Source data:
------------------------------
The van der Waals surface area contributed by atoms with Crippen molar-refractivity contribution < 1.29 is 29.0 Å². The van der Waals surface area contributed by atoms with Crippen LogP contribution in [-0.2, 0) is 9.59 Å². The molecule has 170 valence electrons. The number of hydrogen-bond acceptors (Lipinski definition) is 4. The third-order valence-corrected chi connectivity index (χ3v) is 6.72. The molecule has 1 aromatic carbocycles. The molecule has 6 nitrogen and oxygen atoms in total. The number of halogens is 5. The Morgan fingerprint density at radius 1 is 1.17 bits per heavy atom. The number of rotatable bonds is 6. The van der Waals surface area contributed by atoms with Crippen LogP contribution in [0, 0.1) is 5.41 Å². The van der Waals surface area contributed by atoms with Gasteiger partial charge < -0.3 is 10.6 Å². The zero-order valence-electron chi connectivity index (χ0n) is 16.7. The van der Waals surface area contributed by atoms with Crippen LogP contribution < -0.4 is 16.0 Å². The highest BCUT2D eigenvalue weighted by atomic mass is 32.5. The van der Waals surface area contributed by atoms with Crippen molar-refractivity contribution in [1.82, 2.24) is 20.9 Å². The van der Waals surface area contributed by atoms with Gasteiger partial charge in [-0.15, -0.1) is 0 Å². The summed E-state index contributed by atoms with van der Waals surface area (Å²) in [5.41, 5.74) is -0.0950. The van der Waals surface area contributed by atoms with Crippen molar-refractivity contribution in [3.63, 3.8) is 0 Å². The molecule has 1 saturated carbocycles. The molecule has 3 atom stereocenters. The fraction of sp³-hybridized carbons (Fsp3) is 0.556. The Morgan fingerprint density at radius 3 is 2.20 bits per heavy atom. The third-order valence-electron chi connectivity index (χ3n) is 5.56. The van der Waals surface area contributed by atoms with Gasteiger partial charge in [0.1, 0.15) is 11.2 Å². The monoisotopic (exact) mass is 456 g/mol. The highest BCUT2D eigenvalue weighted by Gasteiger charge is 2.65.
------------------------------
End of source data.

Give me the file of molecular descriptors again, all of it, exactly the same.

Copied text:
The van der Waals surface area contributed by atoms with Crippen molar-refractivity contribution < 1.29 is 29.0 Å². The van der Waals surface area contributed by atoms with Crippen LogP contribution in [-0.2, 0) is 9.59 Å². The molecule has 170 valence electrons. The number of hydrogen-bond acceptors (Lipinski definition) is 4. The third-order valence-corrected chi connectivity index (χ3v) is 6.72. The molecule has 1 aromatic carbocycles. The molecule has 6 nitrogen and oxygen atoms in total. The number of halogens is 5. The Morgan fingerprint density at radius 1 is 1.17 bits per heavy atom. The number of rotatable bonds is 6. The van der Waals surface area contributed by atoms with Crippen LogP contribution in [0, 0.1) is 5.41 Å². The van der Waals surface area contributed by atoms with Gasteiger partial charge < -0.3 is 10.6 Å². The zero-order valence-electron chi connectivity index (χ0n) is 16.7. The van der Waals surface area contributed by atoms with Crippen LogP contribution < -0.4 is 16.0 Å². The highest BCUT2D eigenvalue weighted by atomic mass is 32.5. The van der Waals surface area contributed by atoms with Crippen molar-refractivity contribution in [1.82, 2.24) is 20.9 Å². The van der Waals surface area contributed by atoms with Gasteiger partial charge in [-0.15, -0.1) is 0 Å². The summed E-state index contributed by atoms with van der Waals surface area (Å²) in [5.41, 5.74) is -0.0950. The van der Waals surface area contributed by atoms with Crippen molar-refractivity contribution in [3.63, 3.8) is 0 Å². The molecule has 1 saturated carbocycles. The molecule has 3 atom stereocenters. The fraction of sp³-hybridized carbons (Fsp3) is 0.556. The Morgan fingerprint density at radius 3 is 2.20 bits per heavy atom. The third-order valence-electron chi connectivity index (χ3n) is 5.56. The van der Waals surface area contributed by atoms with Gasteiger partial charge in [0.1, 0.15) is 11.2 Å². The monoisotopic (exact) mass is 456 g/mol. The highest BCUT2D eigenvalue weighted by Gasteiger charge is 2.65.